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Energy development

The development of coal, gas, and wind energy resources, and the physical infrastructure supporting them, represent both historical and emerging drivers of landscape change at large scales in the Appalachian region, particularly in the central and northern Appalachians.

Water — Areas where impervious surface cover and forest loss are increasing with the development of energy infrastructure are likely to experience altered surface hydrology and reductions in surface drinking water availability and quality. Waters discharged from watersheds containing mined sites commonly show elevated total dissolved solids and acidity, impairing those waters’ biological communities. Negative effects can continue for long periods after reclamation. Watersheds containing mined land show elevated runoff during heavy rains, potentially contributing to downstream flood peaks. Negative effects may be reduced or reversed with forest-restoring reclamation practices.

Soils — Soil loss and compaction associated with surface mining and some reclamation practices can impede forest regeneration. Although not widely adopted, alternative practices are available to minimize these effects.

Timber and nontimber forest products — Surface mining is expected to reduce the land area available to support working forests. This is the largest driver of land cover change in the central Appalachian coalfield region, and significant loss of timber-related economic activity can result if reclamation practices do not support forest regeneration. Restoration practices are available to mitigate these losses, but common reclamation efforts can impede forest recovery. Standing timber stocks and production have remained fairly stable in recent decades, but declines may be experienced over the long term.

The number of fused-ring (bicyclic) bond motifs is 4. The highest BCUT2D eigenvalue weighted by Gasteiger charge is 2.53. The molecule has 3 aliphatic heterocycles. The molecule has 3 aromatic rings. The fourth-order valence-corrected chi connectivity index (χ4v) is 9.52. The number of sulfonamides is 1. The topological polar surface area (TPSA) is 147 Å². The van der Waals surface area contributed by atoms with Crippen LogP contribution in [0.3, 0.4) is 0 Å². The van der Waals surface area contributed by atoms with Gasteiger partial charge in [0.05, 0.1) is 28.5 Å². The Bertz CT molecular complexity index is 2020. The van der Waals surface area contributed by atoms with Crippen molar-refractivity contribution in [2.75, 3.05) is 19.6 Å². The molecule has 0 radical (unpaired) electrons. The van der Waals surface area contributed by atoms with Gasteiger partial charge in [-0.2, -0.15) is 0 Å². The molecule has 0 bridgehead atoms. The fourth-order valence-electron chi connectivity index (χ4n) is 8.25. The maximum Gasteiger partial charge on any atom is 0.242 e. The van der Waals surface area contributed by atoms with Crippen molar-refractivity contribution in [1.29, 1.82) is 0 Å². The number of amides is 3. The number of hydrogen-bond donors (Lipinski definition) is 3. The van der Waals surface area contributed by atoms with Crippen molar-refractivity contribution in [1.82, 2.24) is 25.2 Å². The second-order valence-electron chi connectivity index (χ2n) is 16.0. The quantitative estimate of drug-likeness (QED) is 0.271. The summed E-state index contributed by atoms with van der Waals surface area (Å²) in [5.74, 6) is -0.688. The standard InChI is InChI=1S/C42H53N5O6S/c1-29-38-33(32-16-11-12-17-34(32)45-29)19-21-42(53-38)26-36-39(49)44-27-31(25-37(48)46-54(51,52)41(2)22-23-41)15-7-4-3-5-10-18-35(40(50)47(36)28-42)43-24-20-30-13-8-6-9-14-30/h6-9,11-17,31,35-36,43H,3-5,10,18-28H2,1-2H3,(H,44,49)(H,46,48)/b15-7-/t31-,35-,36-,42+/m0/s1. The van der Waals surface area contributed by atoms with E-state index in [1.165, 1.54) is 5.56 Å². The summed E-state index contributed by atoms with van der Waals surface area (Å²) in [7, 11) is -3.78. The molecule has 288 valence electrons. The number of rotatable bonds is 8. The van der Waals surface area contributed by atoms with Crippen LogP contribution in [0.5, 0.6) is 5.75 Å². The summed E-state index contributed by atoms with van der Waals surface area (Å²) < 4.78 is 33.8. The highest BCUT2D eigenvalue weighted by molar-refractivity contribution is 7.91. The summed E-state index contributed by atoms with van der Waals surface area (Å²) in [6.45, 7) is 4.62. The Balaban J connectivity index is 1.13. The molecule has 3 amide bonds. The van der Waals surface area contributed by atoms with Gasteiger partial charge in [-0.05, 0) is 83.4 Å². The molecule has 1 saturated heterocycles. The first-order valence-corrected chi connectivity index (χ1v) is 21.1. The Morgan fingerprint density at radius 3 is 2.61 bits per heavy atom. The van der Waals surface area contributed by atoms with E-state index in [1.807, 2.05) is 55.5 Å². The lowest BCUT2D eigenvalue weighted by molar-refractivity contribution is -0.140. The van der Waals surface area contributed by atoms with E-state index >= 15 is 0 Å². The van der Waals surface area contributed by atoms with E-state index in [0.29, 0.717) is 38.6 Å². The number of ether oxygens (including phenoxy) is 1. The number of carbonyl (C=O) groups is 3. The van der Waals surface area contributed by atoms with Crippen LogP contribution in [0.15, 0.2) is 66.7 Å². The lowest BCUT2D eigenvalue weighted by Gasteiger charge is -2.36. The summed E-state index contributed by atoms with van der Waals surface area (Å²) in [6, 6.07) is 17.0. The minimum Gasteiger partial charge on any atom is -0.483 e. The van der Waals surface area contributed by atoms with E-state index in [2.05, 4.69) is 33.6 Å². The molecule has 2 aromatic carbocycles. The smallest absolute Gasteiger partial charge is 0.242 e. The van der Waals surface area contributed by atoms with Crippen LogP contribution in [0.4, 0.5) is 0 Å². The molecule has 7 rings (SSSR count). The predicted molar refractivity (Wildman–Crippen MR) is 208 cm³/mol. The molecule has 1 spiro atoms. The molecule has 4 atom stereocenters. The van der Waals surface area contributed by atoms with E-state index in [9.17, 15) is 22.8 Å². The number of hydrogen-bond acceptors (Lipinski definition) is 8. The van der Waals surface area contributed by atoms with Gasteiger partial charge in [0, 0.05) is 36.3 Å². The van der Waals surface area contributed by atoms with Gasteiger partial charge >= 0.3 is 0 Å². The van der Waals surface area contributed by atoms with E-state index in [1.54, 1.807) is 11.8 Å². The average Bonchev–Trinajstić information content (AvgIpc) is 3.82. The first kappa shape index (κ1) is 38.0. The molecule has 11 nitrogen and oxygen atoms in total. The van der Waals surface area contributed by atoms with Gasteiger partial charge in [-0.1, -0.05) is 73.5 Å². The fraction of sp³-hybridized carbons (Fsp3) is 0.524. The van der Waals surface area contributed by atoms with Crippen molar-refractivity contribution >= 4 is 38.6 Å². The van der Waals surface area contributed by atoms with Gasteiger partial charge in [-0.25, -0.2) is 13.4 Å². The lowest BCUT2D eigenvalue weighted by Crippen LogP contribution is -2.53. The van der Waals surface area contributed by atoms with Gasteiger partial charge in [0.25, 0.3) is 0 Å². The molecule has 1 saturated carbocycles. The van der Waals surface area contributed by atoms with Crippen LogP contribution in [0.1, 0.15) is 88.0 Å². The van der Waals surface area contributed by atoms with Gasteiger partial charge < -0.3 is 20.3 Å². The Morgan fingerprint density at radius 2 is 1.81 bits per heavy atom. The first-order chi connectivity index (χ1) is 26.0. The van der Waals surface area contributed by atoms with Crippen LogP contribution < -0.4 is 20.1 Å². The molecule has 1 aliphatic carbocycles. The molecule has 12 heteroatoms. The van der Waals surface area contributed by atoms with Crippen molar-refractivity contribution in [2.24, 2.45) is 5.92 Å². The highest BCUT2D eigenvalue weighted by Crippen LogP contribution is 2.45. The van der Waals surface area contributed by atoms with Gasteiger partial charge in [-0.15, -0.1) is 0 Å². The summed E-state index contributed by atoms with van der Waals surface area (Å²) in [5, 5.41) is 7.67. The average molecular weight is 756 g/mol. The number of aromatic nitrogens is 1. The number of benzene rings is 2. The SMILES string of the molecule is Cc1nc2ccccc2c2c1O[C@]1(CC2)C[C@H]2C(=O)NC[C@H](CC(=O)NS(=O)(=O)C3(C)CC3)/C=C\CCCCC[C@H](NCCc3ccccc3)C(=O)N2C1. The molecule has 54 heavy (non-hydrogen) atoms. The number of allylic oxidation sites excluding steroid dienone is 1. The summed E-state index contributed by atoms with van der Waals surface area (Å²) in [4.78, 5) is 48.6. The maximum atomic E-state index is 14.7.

Carbon storage — Forest losses associated with energy infrastructure development and surface mining are expected to result in reduced forest carbon storage. While the carbon storage potential of forest restoration on mined sites is high, successful restoration practices are not implemented on many to most sites, and some current practices may prevent significant new carbon sequestration. Assuming similar future trends in the absence of large-scale forest restoration, carbon losses from future surface mining could outstrip total regional carbon sequestration gains from existing forests.

Rural landscape values and outdoor recreation — New gas wells and wind turbines, and associated infrastructure build-out and forest loss, are expected to strongly impact landscapes in the Marcellus Shale region of the central Appalachians over the next several decades. Surface mining is the dominant driver of land cover change in the central Appalachian coalfield region, and associated forest loss, forest fragmentation, freshwater stream degradation, and other biotic and aesthetic losses contribute to the overall loss of natural landscape character when adequate ecosystem restoration activities are not in place. Stream degradation and toxic dissolved solids in watersheds with surface mines are associated with loss of fishing opportunities and represent a strong incentive for stream restoration. Reductions in game fish species abundances are associated with mine densities at local and regional scales. Concentrations of freshwater dissolved solids in watersheds with mined sites have also been associated with fish toxicity, deformity, and reduced biomass and species diversity.

References

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Zipper, C., J. Burger, J. Skousen, P. Angel, C. Barton, V. Davis, and J. Franklin. 2011. Restoring forests and associated ecosystem services on Appalachian coal surface mines. Environmental Management 47(5): 751-765.

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